Thursday, February 23, 2017

Digitizing Photos

This week, I started the daunting task of scanning all of my paper photos.  First, before you develop visions of a wonderful consumer-grade product that you just put a stack of photos on and it scans them into individual image files, I am disappointed to inform you that No. Such. Product. Exists.

The consumer-grade multi function printer/scanner/fax machines that have auto document feed (ADF) that we have in our homes do not have even optional feed trays for scanning photos.  Without the correct feed tray, you can't use ADF for photos because there is nothing to guide your photo though so it either jams or scans crookedly (or really weirdly stretched out.  I might have experimented.) .  Flatbed works just fine - it's just tedious with hundreds of photos to position the photo, scan it, pull it out, position the next, etc.

So, my options for photo scanning are:
  1. Send them to a service.  Going rate is an average of about .25 per photo.  That gets pricey pretty fast, plus you're sending your family photos outside your home, which has inherent risk.
  2. Single page photo scanners like this that you can feed one at a time through
  3. flat bed photo scanners (no feed).  
  4. and then Epson makes one with an auto feed for about $500, which is the cheapest I could find (average is closer to $900).  At a going average of .25 per photo to get them scanned by a photo scanning service, you'd have to scan over 2,000 photos to make that worth while
For now, I'm using a flatbed scanner.  I might try something like this, which just seems easier to feed stuff into.  I guess it would depend upon the software.  It's a whole can of worms though.  So for now, flatbed.

Regardless of what option you choose, you want to make sure to scan at a decent resolution.  600dpi should be sufficient.  Most home scanners can get into the neighborhood of 1200 dpi, which is higher quality - but it's overkill for anything less than high quality printing or image editing and will take you forever to scan each image, costs more to store etc.  300 dpi is too low.

Turn off any special image features like unsharp mask or other bells and whistles.  You want to scan the actual image as it appears in the photo.  You can always apply effects to copies of the image later.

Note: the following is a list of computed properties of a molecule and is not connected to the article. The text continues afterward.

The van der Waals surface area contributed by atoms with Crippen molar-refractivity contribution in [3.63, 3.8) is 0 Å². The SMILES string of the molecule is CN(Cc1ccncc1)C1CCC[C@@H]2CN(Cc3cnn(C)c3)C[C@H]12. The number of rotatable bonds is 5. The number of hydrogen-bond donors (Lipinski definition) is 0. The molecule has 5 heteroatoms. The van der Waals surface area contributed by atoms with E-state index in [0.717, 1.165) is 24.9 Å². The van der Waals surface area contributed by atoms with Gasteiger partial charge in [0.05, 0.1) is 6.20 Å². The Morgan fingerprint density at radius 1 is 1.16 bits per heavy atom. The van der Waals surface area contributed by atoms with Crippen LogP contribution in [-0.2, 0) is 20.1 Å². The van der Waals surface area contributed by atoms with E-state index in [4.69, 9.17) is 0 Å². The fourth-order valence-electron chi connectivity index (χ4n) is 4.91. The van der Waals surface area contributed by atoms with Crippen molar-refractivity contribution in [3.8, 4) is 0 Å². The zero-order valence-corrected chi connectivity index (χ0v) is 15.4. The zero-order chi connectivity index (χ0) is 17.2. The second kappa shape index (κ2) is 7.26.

On a flatbed scanner, make sure the tell the scanning software what size image you are scanning.  it will greatly reduce your scanning time if you tell it a size smaller than 8.5x11.  If you leave it at the default, it will scan the whole empty bed every time.  

In your scanning software, set it to save a jpg and turn the quality all the way up.  Your scanning software interface will vary but essentially, when you're saving something as a jpg, you have the ability to reduce the file size by saving it at a lower quality.  You don't want that.  So slide your quality slider, wherever it appears in your scanning software, up to 100% quality.  You can use gif or another image file type but don't scan your photos to PDF.

Naming convention depends upon how you will use your photos.  If you will ever sort them by file name (like in Windows explorer), the first thing in the name should be the thing you want to sort by. You also want to make sure that your photos are searchable based upon text in the name.  If you intend to share the photos, you want to be very specific about the content of the photo in the file name because the context or surrounding documentation might not follow the image and might want to add your info for reference.
  • If you ever want to sort your photos into a timeline order, start your file names with the date in yyyymmdd format.  
  • If you prefer to sort by Surname, use the prevailing surname of the people in the photo or the surname you care most about or the surname you'd most likely want this photo to pop up for.  So, if in the photo, you have your grandfather
After whatever is first in your file name, you want to make sure to get in the names of the people (generally left to right) including maiden names of women as well as any other notes on the photo.  However, you can't make the filename a whole paragraph because you're limited to 255 characters in Windows.  So for images that have a whole group of people, like a family reunion, you might need to devise some other way of detailing who's in it.

So, in the end, my image file names look like this : 
  • 1980 Maynard Robert Earls house from Sinks Helen Pauline Maynards house
  • Sinks Helen Pauline Maynard outside her home she loved roses 
In these examples, the one beginning with 1980 would be able to be sorted in a timeline view by filename and both would be searchable for the surname Sinks or the person Helen Pauline.  

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